Hey Jude, don’t make it bad
    Take a sad song and make it better
    Remember to let her into your heart
    Then you can start to make it better

    Could not find the original on youtube, but here is BeatlesVEVO live version:


    ..and Spotify remastered version:

  • Sittin´ on (The Dock of the Bay) – Otis Redding

    A song co-written by soul singer Otis Redding and guitarist Steve Cropper. It was recorded by Redding twice in 1967, including once just days before his death in a plane crash. The song was released on Stax Records‘ Volt label in 1968, becoming the first posthumous single to top the charts in the US. It reached number 3 on the UK Singles Chart.

    Redding started writing the lyrics to the song in August 1967, while sitting on a rented houseboat in Sausalito, California. He completed the song with the help of Cropper, who was a Stax producer and the guitarist for Booker T. & the M.G.’s.

    Sittin’ in the mornin’ sun
    I’ll be sittin’ when the evenin’ come
    Watching the ships roll in
    And then I watch ’em roll away again, yeah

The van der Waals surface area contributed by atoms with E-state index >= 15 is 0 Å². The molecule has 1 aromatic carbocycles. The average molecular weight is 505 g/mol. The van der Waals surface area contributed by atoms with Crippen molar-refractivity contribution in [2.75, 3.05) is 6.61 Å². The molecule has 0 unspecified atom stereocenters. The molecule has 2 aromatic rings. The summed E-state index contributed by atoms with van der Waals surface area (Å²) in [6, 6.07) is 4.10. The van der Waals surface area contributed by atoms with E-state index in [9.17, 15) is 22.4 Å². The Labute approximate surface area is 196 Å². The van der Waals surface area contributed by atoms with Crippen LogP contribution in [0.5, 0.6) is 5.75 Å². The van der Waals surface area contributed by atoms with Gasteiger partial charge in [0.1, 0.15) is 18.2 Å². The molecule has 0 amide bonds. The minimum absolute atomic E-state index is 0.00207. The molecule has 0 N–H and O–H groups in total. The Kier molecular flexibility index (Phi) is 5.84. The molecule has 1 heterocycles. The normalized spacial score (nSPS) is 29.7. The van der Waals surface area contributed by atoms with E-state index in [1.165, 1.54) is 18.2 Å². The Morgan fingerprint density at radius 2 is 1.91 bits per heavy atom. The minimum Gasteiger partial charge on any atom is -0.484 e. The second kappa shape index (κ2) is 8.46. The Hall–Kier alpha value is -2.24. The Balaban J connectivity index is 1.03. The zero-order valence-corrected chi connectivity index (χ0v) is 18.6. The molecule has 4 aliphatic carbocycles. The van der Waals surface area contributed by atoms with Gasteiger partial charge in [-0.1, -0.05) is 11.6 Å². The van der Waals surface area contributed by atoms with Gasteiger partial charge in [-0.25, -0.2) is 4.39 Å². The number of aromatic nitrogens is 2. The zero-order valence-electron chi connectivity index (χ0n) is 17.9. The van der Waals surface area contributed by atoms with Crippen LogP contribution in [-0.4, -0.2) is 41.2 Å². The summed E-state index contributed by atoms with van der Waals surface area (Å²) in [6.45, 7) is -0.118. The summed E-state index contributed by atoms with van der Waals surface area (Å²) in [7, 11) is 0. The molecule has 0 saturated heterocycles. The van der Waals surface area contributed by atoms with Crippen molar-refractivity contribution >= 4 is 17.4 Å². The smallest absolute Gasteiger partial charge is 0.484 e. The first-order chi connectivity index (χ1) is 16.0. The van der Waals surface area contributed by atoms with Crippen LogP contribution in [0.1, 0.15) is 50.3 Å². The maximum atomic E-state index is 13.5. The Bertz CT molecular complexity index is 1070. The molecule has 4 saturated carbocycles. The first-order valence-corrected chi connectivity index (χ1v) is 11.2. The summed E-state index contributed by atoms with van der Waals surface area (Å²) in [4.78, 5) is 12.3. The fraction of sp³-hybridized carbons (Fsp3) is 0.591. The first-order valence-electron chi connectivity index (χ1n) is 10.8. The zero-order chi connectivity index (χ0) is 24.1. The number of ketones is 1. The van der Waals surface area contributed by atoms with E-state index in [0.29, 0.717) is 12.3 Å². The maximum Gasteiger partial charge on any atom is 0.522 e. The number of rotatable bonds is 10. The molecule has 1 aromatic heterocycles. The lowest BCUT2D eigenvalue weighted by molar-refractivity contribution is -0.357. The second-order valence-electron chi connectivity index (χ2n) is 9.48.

• All Along the Watchtower – Jimi Hendrix Experience

    The Jimi Hendrix Experience began to record their version of Dylan’s “All Along the Watchtower” on January 21, 1968, at Olympic Studios in London. After some remixing andoverdubbing a final version was released as a single in the US on September 21, 1968, almost a month prior to the album release on Electric Ladyland in October. The single reached number five in the British charts, becoming the first UK stereo-only single to do so, and number 20 on the Billboard chart, Hendrix’s highest ranking American single.

    There must be some kind of way outta here
    Said the joker to the thief
    There’s too much confusion
    I can’t get no relief



  • I Heard it Through the Grapevine – Marvin Gaye